Do you want to be a writer? Join me as I write. I share the good, bad, and ugly of putting the story together, getting it published, and learning how to promote it. I share my thoughts and feelings, my good ideas and bad ones, what works and what doesn't.
Contact me at firstname.lastname@example.org
If you read my post last week, you may think this is another
attack on the weather. It isn’t. I’m over my weary-dreary whiny spell. For now.
Hitting a Wall
We all have those areas out of our control that seem to hold
us hostage from time to time. For me it’s gloomy weather. I know I am not
alone. I have a friend whose productivity is hindered by the month of February.
Turn the calendar to March and he’s back to his old self.
I also know it is not the weather alone that creates barriers
in our writing. One author I know told me she has to “dress for work” every
morning or she’ll never make it to her home office to write.
Circumstances that thwart writing productivity differ for
each of us.
How do you identify your personal barriers? For me,
analyzing my personal diary revealed to me I
shouldn’t make big decisions late at night. I also learned I run on solar
energy. Dreary, rainy days hamper my productivity.
So how do authors break through these walls? Leap stacks
of manuscripts in a single bound?
There are articles all over the internet telling you how to
stay focused, motivated, and interested in your writing. I don’t think there is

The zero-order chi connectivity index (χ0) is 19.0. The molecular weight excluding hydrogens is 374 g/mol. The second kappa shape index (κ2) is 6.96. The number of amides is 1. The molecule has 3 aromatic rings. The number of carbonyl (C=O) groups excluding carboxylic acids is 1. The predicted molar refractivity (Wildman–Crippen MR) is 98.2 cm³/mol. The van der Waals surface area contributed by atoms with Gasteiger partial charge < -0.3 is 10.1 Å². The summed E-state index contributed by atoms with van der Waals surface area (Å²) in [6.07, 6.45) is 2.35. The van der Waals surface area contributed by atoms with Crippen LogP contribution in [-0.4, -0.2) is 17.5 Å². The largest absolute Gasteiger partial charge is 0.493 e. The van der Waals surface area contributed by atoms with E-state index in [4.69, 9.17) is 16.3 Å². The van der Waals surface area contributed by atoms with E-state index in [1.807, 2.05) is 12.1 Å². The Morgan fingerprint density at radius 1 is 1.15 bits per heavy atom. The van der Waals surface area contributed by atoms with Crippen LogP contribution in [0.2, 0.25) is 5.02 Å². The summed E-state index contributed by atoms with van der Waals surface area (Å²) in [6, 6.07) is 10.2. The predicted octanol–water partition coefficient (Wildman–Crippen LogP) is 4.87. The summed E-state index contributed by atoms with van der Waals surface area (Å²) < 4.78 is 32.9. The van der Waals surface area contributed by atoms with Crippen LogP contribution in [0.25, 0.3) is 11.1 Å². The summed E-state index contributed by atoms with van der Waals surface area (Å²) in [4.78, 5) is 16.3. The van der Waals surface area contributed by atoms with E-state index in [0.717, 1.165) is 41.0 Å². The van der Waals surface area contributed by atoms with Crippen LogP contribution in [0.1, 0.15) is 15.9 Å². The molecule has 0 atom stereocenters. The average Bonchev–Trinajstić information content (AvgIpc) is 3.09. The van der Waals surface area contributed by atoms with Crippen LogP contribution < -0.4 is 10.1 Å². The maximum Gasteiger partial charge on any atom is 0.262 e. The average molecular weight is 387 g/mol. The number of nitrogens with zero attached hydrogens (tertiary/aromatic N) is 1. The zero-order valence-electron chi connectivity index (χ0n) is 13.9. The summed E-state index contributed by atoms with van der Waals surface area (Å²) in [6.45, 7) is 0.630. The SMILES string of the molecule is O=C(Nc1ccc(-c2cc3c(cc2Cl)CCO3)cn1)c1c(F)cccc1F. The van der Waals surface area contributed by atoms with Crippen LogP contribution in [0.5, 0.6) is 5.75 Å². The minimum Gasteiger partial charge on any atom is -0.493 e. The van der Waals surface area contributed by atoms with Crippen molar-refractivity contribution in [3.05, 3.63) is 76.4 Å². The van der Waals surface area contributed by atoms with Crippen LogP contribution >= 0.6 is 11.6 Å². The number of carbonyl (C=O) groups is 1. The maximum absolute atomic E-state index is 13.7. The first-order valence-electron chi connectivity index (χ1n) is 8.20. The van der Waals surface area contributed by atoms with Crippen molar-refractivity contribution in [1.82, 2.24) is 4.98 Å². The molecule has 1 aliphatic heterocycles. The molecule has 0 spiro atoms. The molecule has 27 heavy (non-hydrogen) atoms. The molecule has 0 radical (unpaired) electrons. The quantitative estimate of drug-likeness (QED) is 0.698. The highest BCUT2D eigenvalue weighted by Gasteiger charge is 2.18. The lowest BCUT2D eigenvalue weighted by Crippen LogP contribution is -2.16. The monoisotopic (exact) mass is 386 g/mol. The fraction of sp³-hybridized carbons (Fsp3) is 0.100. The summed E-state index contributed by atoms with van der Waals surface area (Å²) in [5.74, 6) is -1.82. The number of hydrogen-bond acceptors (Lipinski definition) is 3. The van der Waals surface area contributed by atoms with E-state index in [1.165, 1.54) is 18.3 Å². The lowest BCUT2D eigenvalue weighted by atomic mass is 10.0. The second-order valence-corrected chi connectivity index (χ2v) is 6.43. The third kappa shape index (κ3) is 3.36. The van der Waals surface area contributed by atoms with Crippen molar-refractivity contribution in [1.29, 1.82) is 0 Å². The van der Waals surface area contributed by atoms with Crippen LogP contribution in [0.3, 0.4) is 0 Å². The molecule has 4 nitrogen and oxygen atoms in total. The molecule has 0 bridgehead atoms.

one right answer. You have to experiment. See what works for you. Here are my
five tips to add to the mix.
writing. At the beginning of each project, I map a plan for completion.
Each week, I write my week’s plan for writing. When I come up against a
barrier, I stick to my writing plan. I may not keep everything I write, but pressing
on gets me back on track.
someone about your story. I know, I know. “Some people write, others talk
about it.” That’s not what I’m talking about here. When I hit a wall with my
story or something outside of my control causes me to lose focus, I have found
talking with someone about my story renews my interest in it. I am blessed to
have a few people close to me who are good listeners and true encouragers.
break from the computer. The computer is a wonderful tool.Sometimes, however, I think it drains
me. Especially if I allow myself to get involved in social media accounts or
games. I enjoy both, but I need to make sure I’m not using them to escape my
writing objectives. Sometimes I need time away form the glaring screen as well.
Taking a break from the computer gives me time to mull over my next scene or
rethink dialogue. In this case, getting away from my writing screen serves to
help me get back to my writing.
physical. I don’t care if it is something fun like golfing with my husband
or something as mundane as running the vacuum cleaner, doing something physical
helps me regain energy and focus for my writing. (Maybe my brain needs a burst
of fresh oxygen!)
An old adage in education states, “Good readers make good writers and good
writers make good readers.” There is truth in this. When I’m not in the middle
of a writing project, I read around three novels a week. When I am in writing
mode, it can be hard to find time to enjoy the works of other authors. Yet, I
learn so much from them. Walking through the pages of a good book can be better
than a weeklong writing course. And I don’t just read novels. There are a
number of great books to push a writer along in structuring a solid plot or
strengthening characters. Reading books about writing can infuse life into my
What barriers do you
encounter? What strategies do you use to
push through them? Please leave your comments below the picture. I would love to hear from you.